In Washington, DC: Eric Chinje, +1-202-458-8418
Herbert Boh, +1-202-473-3548
In Freetown: Mohamed Sidie Sheriff, +232-22-227-555
In Abidjan: Joelle Boa Thiemele, +225-22-400-400/7
In Addis Ababa: Gelila Woodeneh, +011-662-7700
Washington, January 21, 2010 – World Bank Group President Robert B. Zoellick on Tuesday starts an eight-day, three-nation Africa visit to help focus the attention of African governments, development partners and private investors on seizing the opportunity for renewed momentum in economic growth and overcoming poverty. Although hit by the global food, fuel and financial crises, African governments have persisted in strengthening their economic policies as they pursue development, or rebuild after conflict.
Zoellick will head first to Sierra Leone before travelling to Cote d’Ivoire and then Ethiopia for the African Union (AU) summit. Ahead of the trip, Zoellick noted that many sub-Saharan African countries had enjoyed a decade or more of solid growth before the crisis and it was important to preserve and expand on these gains by drawing investment to high growth areas.
“I am visiting Africa to learn about how its people have coped with the global economic crisis and to see how the World Bank Group can work with them to improve prospects for economic growth and expanded opportunity. Much of Africa has a solid record of economic growth, including in some of Africa’s fragile states, and it has the potential to be another pole of growth for the world economy,” Zoellick said.
Zoellick said that a combination of policy and institutional reforms and external resources are urgently needed to help build capacity, generate economic opportunities in fragile states, and lay the foundation for stability and overcoming poverty. He also called for policies and investments that would expand Africa’s share of global and intra-African trade by fostering regional integration and building crucial infrastructure in energy, transport and irrigation needed to promote agriculture, manufacturing and industrialization on the continent and for helping countries adapt to climate change.
At a working breakfast forum on the sidelines of the AU summit, which Zoellick is hosting jointly with African Development Bank President Donald Kaberuka, several African leaders will discuss the transformative impact that information and communications technologies (ICTs) can have on the continent.
“The skeptics wondered whether Africa was ready for a revolution in telecommunications. But African entrepreneurs, with the help of supportive government policies, changed the facts on the ground,” said Zoellick.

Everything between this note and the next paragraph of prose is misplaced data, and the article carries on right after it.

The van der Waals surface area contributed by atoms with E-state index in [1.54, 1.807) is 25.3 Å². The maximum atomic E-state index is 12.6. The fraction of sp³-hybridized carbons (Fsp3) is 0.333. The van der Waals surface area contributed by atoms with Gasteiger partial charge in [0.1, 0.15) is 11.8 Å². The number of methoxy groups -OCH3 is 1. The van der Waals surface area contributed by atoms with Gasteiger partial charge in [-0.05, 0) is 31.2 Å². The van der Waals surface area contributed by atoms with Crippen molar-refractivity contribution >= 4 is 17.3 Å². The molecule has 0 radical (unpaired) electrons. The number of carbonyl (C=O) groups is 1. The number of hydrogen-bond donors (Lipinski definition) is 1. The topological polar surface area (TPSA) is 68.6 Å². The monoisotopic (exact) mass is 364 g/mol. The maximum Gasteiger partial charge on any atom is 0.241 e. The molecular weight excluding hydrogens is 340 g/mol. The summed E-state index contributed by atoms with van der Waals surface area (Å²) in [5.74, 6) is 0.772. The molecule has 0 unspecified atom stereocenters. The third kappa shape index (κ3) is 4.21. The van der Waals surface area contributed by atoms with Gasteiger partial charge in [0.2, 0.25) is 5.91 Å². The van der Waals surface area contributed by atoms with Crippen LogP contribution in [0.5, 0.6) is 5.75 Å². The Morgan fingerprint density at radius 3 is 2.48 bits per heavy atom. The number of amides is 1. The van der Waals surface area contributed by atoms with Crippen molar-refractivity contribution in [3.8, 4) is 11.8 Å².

Acknowledging that private sector participation will continue to be key to take Africa to the next level of high-speed connectivity and to create jobs, the forum is expected to urge African leaders to further lift barriers to private sector investment in the sector. It is also expected to encourage African leaders and the private sector to take advantage of ICTs to advance agriculture, education and health sectors, and to similarly realize the considerable promise of other sectors.
During his trip, Zoellick will visit energy, agriculture and fishery projects that have benefited from World Bank support. He will hold working sessions with representatives of other donor agencies; discuss ways of boosting World Bank support to governmental and civil society organizations promoting peace, transparency, accountability, and good governance.
In fiscal 2009, the World Bank Group, which supports Africa mainly through the International Development Association (IDA) and International Finance Corporation (IFC), committed a record $58.8 billion worldwide in loans, grants, equity investments, and guarantees, a 54 percent increase over 2008. IDA, which provides grants and low-interest loans to the world’s 79 poorest countries, half of which are in Africa, committed $7.8 billion to sub-Saharan African countries, a 36 percent increase over the year before. The Bank’s private sector arm, IFC, which provides investments and advisory services to build the private sector in developing countries, has seen its commitments in Africa grow from $445 million in 2005 to $1.82 billion in 2009.